With more than 30 years of experience at HP in systems and operating system design and research, Sontag has had a variety of leadership roles in the development of HP-UX on PA-RISC and IPF, including 64-bit systems, support for multiple input/output systems, multi-system availability and Symmetric Multi-Processing scaling for OLTP and web servers.
Sontag received a bachelor of science degree in electrical engineering from Carnegie Mellon University.
From Meet the innovators behind the design and development of Project Moonshot [The HP Blog Hub, June 6, 2013]
This video introduces you to key HP team members who were part of the team that brings you the innovative technology that fundamentally changes how hyperscale servers are built and operated such as:
• Chandrakant Patel – HP Senior Fellow and HP Labs Chief Engineer
• Paul Santeler – Senior Vice President and General Manager of the HyperScale Business Unit
• Kelly Pracht – Moonshot Hardware Platform Manager, HyperScale Business Unit
• Dwight Barron – HP Fellow, Chief Technologist, HyperScale Business Unit
From Six IT technologies to watch [HP Enterprise 20/20 Blog, Sept 5, 2013]
1. Software-defined everything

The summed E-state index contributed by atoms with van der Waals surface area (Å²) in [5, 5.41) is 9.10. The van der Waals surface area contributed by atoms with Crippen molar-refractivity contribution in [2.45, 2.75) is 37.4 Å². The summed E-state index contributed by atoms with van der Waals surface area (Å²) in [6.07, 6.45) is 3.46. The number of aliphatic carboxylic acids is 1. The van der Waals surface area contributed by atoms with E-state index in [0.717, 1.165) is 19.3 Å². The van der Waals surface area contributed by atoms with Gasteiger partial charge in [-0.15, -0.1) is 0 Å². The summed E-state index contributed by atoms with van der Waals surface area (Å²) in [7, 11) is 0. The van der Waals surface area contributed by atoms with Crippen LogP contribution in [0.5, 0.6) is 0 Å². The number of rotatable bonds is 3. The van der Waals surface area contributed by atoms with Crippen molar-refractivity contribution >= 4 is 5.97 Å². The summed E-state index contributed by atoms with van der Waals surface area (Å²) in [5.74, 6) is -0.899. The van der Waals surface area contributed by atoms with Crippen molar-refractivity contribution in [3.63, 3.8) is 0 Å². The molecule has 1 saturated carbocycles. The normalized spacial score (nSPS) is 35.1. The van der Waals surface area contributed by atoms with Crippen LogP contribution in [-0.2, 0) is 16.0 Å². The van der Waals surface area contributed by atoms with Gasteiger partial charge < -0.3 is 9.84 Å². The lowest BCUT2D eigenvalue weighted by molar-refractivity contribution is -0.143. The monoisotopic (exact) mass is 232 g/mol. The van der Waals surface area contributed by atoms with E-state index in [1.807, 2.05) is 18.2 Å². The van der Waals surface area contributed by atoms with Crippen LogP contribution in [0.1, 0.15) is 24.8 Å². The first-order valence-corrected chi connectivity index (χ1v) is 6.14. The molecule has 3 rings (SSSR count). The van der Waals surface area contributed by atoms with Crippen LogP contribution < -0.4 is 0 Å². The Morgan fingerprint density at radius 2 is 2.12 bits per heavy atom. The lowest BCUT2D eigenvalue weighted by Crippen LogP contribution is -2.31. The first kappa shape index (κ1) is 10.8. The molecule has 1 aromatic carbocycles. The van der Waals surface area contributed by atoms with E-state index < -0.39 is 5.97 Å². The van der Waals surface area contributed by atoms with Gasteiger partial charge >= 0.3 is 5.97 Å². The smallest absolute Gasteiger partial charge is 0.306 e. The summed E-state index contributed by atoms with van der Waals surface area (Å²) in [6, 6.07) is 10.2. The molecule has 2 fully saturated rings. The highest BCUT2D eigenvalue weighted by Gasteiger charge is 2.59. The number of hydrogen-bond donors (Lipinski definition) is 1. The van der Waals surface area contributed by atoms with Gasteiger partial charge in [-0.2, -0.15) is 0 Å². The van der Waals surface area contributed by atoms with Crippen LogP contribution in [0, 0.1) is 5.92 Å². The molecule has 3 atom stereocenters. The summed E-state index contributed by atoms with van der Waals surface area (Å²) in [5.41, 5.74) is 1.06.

Over the last couple of years we have heard a lot about software defined networks (SDN) and more recently, software defined data center (SDDC). There are fundamentally two ways to implement a cloud. Either you take the approach of the major public cloud providers, combining low-cost skinless servers with commodity storage, linked through cheap networking. You establish racks and racks of them. It’s probably the cheapest solution, but you have to implement all the management and optimization yourself. You can use software tools to do so, but you will have to develop the policies, the workflows and the automation.
Alternatively you can use what is becoming known as “converged infrastructure,” a term originally coined by HP, but now used by all our competitors. Servers, storage and networking are integrated in a single rack, or a series of interconnected ones, and the management and orchestration software included in the offering, provides an optimal use of the environment. You get increased flexibility and are able to respond faster to requests and opportunities.
We all know that different workloads require different characteristics. Infrastructures are typically implemented using general purpose configurations that have been optimized to address a very large variety of workloads. So, they do an average job for each. What if we could change the configuration automatically whenever the workload changes to ensure optimal usage of the infrastructure for each workload? This is precisely the concept of software defined environments. Configurations are no longer stored in the hardware, but adapted as and when required. Obviously this requires more advanced software that is capable of reconfiguring the resources.